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Biking from Porto - Eurovelo or Camino path?

dogtails

New Member
Time of past OR future Camino
Camino del Santiago
Hi! I‘m biking with my husband and two teens from Porto and I’m curious if you would recommend the Eurovelo coastal route or the Camino route? or other route suggestions? When we get into Spain we plan to go via Vigo.
 
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Gerard Griffin

Active Member
I'd recommend the Coastal Camino. It's safer than the Eurovelo route because there's less road and more trail, it's flat, and it's beautiful to cycle on the boardwalk beside the sea.

Spain has generous margins for road cyclists. Portugal doesn't. Spanish drivers respect the 1.5 meter bike clearance rule. Less so the more anarchic Portuguese, including truck-drivers. With kids the Eurovelo route is, in my opinion, best avoided.

Ignore the bleatings of walkers who want this lovely trail all to themselves ... 🚵‍♀️
 

stevewarne

New Member
Time of past OR future Camino
Portugal Coastal Camino (2022)
Hi! I‘m biking with my husband and two teens from Porto and I’m curious if you would recommend the Eurovelo coastal route or the Camino route? or other route suggestions? When we get into Spain we plan to go via Vigo.
My girlfriend and I finished 6 days of cycling from Porto to Santiago in June. Before the trip, I spent months researching which route to take and looking at various GPS tracks. We wanted to stay close to the ocean, and avoid hills and traffic.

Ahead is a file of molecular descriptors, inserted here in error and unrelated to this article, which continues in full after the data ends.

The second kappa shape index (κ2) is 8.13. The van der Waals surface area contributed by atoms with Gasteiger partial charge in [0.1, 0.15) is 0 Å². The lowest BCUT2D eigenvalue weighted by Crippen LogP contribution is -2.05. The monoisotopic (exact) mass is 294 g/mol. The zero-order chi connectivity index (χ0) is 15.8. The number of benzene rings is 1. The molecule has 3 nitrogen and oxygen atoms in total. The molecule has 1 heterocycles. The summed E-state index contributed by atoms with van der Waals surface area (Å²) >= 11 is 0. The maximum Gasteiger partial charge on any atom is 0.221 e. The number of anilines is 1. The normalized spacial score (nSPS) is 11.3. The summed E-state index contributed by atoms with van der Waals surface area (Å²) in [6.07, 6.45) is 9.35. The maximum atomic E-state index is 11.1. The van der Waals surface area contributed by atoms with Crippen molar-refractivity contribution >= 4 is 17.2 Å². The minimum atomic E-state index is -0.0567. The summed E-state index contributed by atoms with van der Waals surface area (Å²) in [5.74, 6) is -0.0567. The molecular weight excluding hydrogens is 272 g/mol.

We looked at Eurovelo 1, Section 17 & 18, which will take you from Porto to Caminha (it ends in Portugal), but found it had issues. It takes you on boardwalks that don’t allow bikes, puts you on some busy highways (e.g., the N-13), has you going the wrong way down one-way streets. But most importantly, the Eurovelo route hasn’t been updated for all the new bike paths along the ocean that Portugal has invested in. So, in Portugal, we ended up creating a track that used a combination of Eurovelo 1 (with fixes) and the unofficial Senda Litoral route.

In some cases, I contacted local tourist offices to find the best routes in Portugal. For instance, in an area below Viana do Castelo, they gave me a route suggestion that avoided a sandy beach area that they said was not passable by bike. I also got a suggestion to take a ferry across the river Limia to avoid a terrible bridge (for bikers, that is). Our route worked well for us except on the second day, we got into some sandy beach areas near Marinhas that were a struggle to get our bikes through.

I found the route planning for Spain much easier. Going to Baiona was a matter of following the bike route along the N-550 highway by the ocean which was pretty well marked. From Baiona to Vigo, there are route variations, but for cyclists, the easiest is to stay along the ocean from the start, and then go through the beautiful parks along the Rio Lagares in Vigo. With the right route, you only have about 1.5 miles of street riding through Vigo.

From Vigo to Redondela, and then on to Pontevedra, Caldas de Reis, Padron and Santiago, you just follow the markers, or follow the walkers, as there is really only one route. We looked at some route variations that avoid short sections of rough dirt paths, but really, it's just easier to follow the marked walker route.